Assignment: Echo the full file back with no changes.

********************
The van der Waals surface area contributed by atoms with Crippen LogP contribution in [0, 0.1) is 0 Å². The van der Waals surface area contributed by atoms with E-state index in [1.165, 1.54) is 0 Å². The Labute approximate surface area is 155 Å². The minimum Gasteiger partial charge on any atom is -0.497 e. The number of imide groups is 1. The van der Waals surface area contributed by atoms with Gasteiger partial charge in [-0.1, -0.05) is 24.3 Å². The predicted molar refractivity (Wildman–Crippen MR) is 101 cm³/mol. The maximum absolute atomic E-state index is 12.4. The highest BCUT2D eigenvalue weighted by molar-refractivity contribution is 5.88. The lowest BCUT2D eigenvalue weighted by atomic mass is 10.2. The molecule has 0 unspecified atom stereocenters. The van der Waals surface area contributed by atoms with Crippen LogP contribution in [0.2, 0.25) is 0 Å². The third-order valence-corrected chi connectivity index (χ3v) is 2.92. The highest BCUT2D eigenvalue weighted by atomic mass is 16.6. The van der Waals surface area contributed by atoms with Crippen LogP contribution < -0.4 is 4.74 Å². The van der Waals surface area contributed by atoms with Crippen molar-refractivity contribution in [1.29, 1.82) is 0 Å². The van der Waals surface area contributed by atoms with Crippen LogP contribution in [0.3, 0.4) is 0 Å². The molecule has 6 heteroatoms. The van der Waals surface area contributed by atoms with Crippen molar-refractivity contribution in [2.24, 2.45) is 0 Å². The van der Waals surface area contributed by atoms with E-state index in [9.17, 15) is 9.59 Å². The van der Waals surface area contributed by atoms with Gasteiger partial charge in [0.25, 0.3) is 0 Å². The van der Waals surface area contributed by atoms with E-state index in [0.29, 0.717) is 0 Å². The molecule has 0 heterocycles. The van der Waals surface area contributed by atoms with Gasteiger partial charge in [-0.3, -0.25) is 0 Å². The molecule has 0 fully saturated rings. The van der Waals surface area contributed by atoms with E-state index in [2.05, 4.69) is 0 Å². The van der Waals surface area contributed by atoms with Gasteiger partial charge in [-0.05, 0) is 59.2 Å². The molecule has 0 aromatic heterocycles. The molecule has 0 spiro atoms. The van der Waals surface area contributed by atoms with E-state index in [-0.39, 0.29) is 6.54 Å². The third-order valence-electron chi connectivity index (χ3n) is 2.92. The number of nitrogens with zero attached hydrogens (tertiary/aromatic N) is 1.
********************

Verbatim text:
The van der Waals surface area contributed by atoms with Crippen LogP contribution in [0, 0.1) is 0 Å². The van der Waals surface area contributed by atoms with E-state index in [1.165, 1.54) is 0 Å². The Labute approximate surface area is 155 Å². The minimum Gasteiger partial charge on any atom is -0.497 e. The number of imide groups is 1. The van der Waals surface area contributed by atoms with Gasteiger partial charge in [-0.1, -0.05) is 24.3 Å². The predicted molar refractivity (Wildman–Crippen MR) is 101 cm³/mol. The maximum absolute atomic E-state index is 12.4. The highest BCUT2D eigenvalue weighted by molar-refractivity contribution is 5.88. The lowest BCUT2D eigenvalue weighted by atomic mass is 10.2. The molecule has 0 unspecified atom stereocenters. The van der Waals surface area contributed by atoms with Crippen LogP contribution in [0.2, 0.25) is 0 Å². The third-order valence-corrected chi connectivity index (χ3v) is 2.92. The highest BCUT2D eigenvalue weighted by atomic mass is 16.6. The van der Waals surface area contributed by atoms with Crippen LogP contribution < -0.4 is 4.74 Å². The van der Waals surface area contributed by atoms with Crippen molar-refractivity contribution in [1.29, 1.82) is 0 Å². The van der Waals surface area contributed by atoms with Crippen LogP contribution in [0.3, 0.4) is 0 Å². The molecule has 6 heteroatoms. The van der Waals surface area contributed by atoms with Crippen molar-refractivity contribution in [2.24, 2.45) is 0 Å². The van der Waals surface area contributed by atoms with E-state index in [9.17, 15) is 9.59 Å². The van der Waals surface area contributed by atoms with Gasteiger partial charge in [0.25, 0.3) is 0 Å². The van der Waals surface area contributed by atoms with E-state index in [0.29, 0.717) is 0 Å². The molecule has 0 heterocycles. The van der Waals surface area contributed by atoms with Gasteiger partial charge in [-0.3, -0.25) is 0 Å². The molecule has 0 fully saturated rings. The van der Waals surface area contributed by atoms with E-state index in [2.05, 4.69) is 0 Å². The van der Waals surface area contributed by atoms with Gasteiger partial charge in [-0.05, 0) is 59.2 Å². The molecule has 0 aromatic heterocycles. The molecule has 0 spiro atoms. The van der Waals surface area contributed by atoms with E-state index in [-0.39, 0.29) is 6.54 Å². The third-order valence-electron chi connectivity index (χ3n) is 2.92. The number of nitrogens with zero attached hydrogens (tertiary/aromatic N) is 1.